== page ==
In C. elegans and other species, there exists a gap in our understanding between caspase activation and presentation of ‘eat me’ signals at the external plasma membrane. C. elegans has four known caspases, with CED-3 being the most extensively studied.17 Several candidate CED-3 substrates have been reported, notably itself and CSP-2B as proproteins, CED-9, the viral caspase inhibitor p35, and FEM-3, a protein involved in regulating sex determination.17,18,19,20 However, how substrate cleavage mediates events downstream of the execution step is currently unknown in worms. In fact, presentation of ‘eat me’ signals may not depend entirely on caspases: nematodes that have an inactivated CED-3 still have very low levels of cell death, and these cell corpses linger longer if an engulfment gene is also mutated6,21 (D Hoeppner and MO Hengartner, unpublished). Furthermore, the same engulfment pathway is also used to remove cells that die via CED-3-independent mechanisms, such as the necrotic-like deaths observed following hyperactivation of various types of ion channels.10 Cells that die by a variety of insults, like constitutively activated ion channels or G proteins, linger longer in the body if any of the engulfment genes is inactivated. Even cells that are only ‘sick’ have a greater chance of survival if the engulfment machinery is sabotaged, as demonstrated by Kim and Horvitz in their study of the genes lin-24 and lin-33. Rare gain-of-function mutations in these genes lead to the inappropriate death of the Pn.p cells, a set of larval blast cells required for vulval development.22 The mechanism underlying these atypical deaths is unclear, but appears to be independent of the classical apoptotic pathway,23 as the deaths are not suppressed in, e.g., ced-3 mutants.22 In contrast, mutations in at least some engulfment genes partially rescue the Pn.p cells from death.23 That blocking engulfment rescues from death suggests that in these mutants, the Pn.p cells are often not dead but simply sick, but that an early activation of the engulfment pathway results in them being ‘eaten alive.’ Preventing engulfment might give the cells a chance to recover and function properly. A corollary of this hypothesis is that the Pn.p cells express ‘eat me’ signals well before they are dead. Early recognition of doomed cells might in fact be a general phenomenon in C. elegans. An extreme example of this idea has been reported by Robertson and Thomson, whose electron micrographs of a cell fated to die showed that it had already been recognized by an engulfing neighbor cell before it had even finished separating from its mother cell.7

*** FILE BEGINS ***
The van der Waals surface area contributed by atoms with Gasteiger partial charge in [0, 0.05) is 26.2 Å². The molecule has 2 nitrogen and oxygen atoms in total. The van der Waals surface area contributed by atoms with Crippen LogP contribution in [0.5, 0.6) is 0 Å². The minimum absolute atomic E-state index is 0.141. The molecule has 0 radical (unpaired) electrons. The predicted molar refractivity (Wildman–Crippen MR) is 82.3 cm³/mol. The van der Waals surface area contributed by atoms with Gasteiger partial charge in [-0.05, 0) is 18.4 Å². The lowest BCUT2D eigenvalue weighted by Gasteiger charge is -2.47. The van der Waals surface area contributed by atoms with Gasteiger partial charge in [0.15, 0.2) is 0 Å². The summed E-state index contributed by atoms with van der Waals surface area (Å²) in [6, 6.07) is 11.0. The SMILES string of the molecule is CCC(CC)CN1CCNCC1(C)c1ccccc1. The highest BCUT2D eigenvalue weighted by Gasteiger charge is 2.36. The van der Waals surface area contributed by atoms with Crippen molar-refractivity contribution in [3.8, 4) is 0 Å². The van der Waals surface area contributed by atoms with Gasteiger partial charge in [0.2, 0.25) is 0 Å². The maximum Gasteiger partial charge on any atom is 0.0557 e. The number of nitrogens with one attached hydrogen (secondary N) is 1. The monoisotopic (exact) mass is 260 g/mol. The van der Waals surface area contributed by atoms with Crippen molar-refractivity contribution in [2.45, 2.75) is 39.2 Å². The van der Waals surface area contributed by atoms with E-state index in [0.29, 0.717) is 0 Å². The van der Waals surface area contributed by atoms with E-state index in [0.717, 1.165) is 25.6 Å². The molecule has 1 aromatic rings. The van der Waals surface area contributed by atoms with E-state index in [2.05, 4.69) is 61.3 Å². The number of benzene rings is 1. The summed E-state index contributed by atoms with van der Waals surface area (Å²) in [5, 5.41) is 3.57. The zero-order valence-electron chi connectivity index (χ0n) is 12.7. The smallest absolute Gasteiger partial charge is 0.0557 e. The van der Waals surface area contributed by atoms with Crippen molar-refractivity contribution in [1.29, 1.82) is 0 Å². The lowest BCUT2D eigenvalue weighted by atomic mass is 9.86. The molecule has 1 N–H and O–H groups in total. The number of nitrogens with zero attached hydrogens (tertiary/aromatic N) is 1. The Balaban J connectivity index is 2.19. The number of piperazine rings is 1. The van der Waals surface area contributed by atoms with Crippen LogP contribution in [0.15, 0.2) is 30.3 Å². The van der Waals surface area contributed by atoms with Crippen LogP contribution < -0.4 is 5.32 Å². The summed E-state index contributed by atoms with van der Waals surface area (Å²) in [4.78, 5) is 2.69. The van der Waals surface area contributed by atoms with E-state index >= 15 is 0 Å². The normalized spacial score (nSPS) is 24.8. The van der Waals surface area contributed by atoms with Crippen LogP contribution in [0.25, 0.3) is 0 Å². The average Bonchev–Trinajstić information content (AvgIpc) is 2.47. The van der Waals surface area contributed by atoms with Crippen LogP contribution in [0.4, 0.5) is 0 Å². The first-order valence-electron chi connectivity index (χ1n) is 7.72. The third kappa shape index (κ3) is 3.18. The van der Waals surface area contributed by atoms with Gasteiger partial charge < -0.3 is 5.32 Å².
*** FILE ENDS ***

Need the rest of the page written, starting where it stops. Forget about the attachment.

Finally, even a healthy cell can be ‘murdered’ by phagocytosis in C. elegans.24 The linker cell is required to lead the migration of the male gonad to the tail, where the reproductive and digestive system fuse.4 The linker cell dies once it reaches its destination and is engulfed by one of two cells in the proctodeum. This death is required to open a channel between the vas deferens and the cloaca. The linker cell survives if it never reaches the engulfing cells or if the engulfing cells are eliminated by laser microsurgery of their common progenitor cell.24 Interestingly, the linker cell still dies about half of the time in ced-3 mutants, suggesting that the cell death machinery acts in, but is not essential for, the programmed death of the linker cell.25

Worm ‘eat me’ signals

Little is known about ‘eat me’ signals in worms. None of the surface antigens that are presented on the surface of many dying mammalian cells, such as phosphatidylserine (PS), changes in carbohydrate chains on surface proteins and lipids, and ICAM-3 (intercellular adhesion molecule-3), have yet been shown to be recognized by engulfing cells in C. elegans.26 Nonetheless, given the high level of conservation in the process, it would be surprising if these surface antigens were not also major contributing factors in C. elegans engulfment. Interestingly, the CED-7 homolog ABC1 promotes the exposure of phosphatidylserine in mammalian cells.27,28 Furthermore, Fadok and colleagues have found a PS receptor (PSR) that recognizes PS on the surface of apoptotic macrophages; interestingly, the C. elegans genome contains a good potential ortholog of this gene.29 These findings suggest that PS may also be exposed in dying nematode cells.